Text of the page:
Allison's Book Bag

Posts Tagged ‘misfit kids

One month and ten selections after launching my round-up on misfit kids and troubled teens, I feel as if I have barely touched the surface of the books on the topic. Soon into my research, I discovered the need to limit my focus, and so didn’t explore literature featuring delinquent and incarcerated teens. Next, as I moved forward into my launch, I stumbled across additional recommendations from featured authors who had created their own lists of books to read on the subject. Moreover, as I read the selections themselves, other examples which I had heard of or encountered came to mind such as Blubber by Judy Blume and other young adult fiction from that time period. As I’m only on my second revision of my novel, another round-up may lay in my future.

CATEGORIES I READ

The books for my round-up fell into all three reading levels: primary, intermediate, and young adult. The two on the primary level are actually poetry collections, famous for their inclusion of naughty kids and less than delicate subject matter. Of the three intermediate books, all are of varying topics and length. One is about an accidental death, another about a bully, and the third is about kids whose fascination with death borders on being suicidal. The shortest didn’t even reach one hundred pages while the longest ran well over two-hundred pages. The remaining five books are young adult books and again an eclectic mix. One book is about how a lie about a crime can have serious repercussions, another is about the dark and challenging topic of dumpster babies, a third explores promiscuity, and the remaining two books face the prevalent and timely topic of teen shootings from the viewpoint of the guilty. One ran about two-hundred pages, while the rest reached three or even four-hundred pages. Of the ten books I read, four received my highest rating, only one received my lowest rating, and the rest fell into the bulky middle.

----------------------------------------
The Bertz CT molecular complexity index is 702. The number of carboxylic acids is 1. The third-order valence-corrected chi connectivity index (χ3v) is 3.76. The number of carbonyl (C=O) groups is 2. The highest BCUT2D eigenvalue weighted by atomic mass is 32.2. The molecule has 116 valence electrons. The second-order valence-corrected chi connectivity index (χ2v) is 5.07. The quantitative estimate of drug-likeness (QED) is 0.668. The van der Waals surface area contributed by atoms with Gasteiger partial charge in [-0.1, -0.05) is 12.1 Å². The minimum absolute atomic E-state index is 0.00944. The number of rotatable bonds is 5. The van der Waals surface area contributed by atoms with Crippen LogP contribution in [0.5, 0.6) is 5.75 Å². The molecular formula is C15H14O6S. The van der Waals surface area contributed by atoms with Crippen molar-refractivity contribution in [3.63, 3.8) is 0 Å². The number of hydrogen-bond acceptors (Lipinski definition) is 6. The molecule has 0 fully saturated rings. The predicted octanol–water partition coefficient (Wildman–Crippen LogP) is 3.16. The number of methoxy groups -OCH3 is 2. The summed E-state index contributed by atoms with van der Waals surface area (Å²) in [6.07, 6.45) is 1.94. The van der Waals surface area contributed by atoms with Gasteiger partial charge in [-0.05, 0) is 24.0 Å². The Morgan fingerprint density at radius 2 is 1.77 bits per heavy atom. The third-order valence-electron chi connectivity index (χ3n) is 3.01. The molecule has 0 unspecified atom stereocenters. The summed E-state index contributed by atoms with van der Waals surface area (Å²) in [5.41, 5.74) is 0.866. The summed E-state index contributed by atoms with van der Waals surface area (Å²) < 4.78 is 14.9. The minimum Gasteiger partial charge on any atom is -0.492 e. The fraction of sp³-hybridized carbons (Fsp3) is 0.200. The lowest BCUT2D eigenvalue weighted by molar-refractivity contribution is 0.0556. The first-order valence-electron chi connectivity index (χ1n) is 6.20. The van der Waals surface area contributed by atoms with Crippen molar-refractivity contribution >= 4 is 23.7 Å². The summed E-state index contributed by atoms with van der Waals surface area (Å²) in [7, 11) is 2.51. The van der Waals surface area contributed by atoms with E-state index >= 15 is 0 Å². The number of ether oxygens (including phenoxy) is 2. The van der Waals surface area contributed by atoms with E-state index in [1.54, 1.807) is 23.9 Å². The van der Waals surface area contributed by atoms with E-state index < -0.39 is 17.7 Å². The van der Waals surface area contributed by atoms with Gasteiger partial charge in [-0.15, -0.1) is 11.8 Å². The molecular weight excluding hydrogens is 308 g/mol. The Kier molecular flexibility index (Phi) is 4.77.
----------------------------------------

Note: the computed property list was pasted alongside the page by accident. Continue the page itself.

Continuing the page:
WHAT I LEARNED

As I noted when I launched this round-up, my interest in doing this round-up didn’t really lay with discovering the traits of misfit and troubled kids. That said, each book did inspire new insights for how to portray my own misfits. The poetry books gave me ideas about innocent mischief young people might create, while Veronica Ganz helped me understand how bullying might get justified. On the flip side, On My Honor reminded me of how easy it is to make the choice to cover-up out of fear and how difficult it is to confess the truth out of fear. The young adult books explored bad choices from a variety of angles. A character might  inadvertently set events into motion, deliberately chose to the wrong path, or try to deny or justify his/her action. In any event, the emotional life will be complex.

As for how authors structured their novel, the true point of my research, the choices were as plentiful as raindrops. None of them seemed to be particularly right or wrong either, even if I enjoyed some books more than others. Let’s start with the juvenile fiction. On My Honor starts off innocently enough with two boys arguing about a dare, but even here readers know the dare will lead to disaster. The other two juvenile novels jump right into the heart of their story, one showing a bullying incident and the other showing the game of Death. On My Honor takes a straightforward path, having the boys take a bike ride, stop to swim, and face an accident. From there, the main character tries to run away from, cover up, and deny his knowledge of the accident. Kit’s Wilderness instead pursues a complicated path. The story is about the Game of Death. It’s also about the aging of Kit’s grandfather. And, it’s about Askew, who seems bent on destruction.  Author David Almond interweaves all of these plots into a riveting and literary tale, which one should read a few times to completely understand. As for Veronica Ganz, it too explores multiple subplots, but they felt more disjointed. Such is the challenge of layering one’s story.

As for the young adult fiction, the type I seem most often to write, I had two favorites. Freeze Frame keeps one in suspense, holding back information about whether or not the main character is guilty, until about three-quarters into the book. As such, it had me biting my nails with anxiety. Story of a Girl lays the situation right out there in the first paragraph. Readers immediately find out that the main character had sex at age thirteen. The rest of the book is about how that action changed her life and that of her family. Despite the total opposite approach of each author, I equally appreciated both books.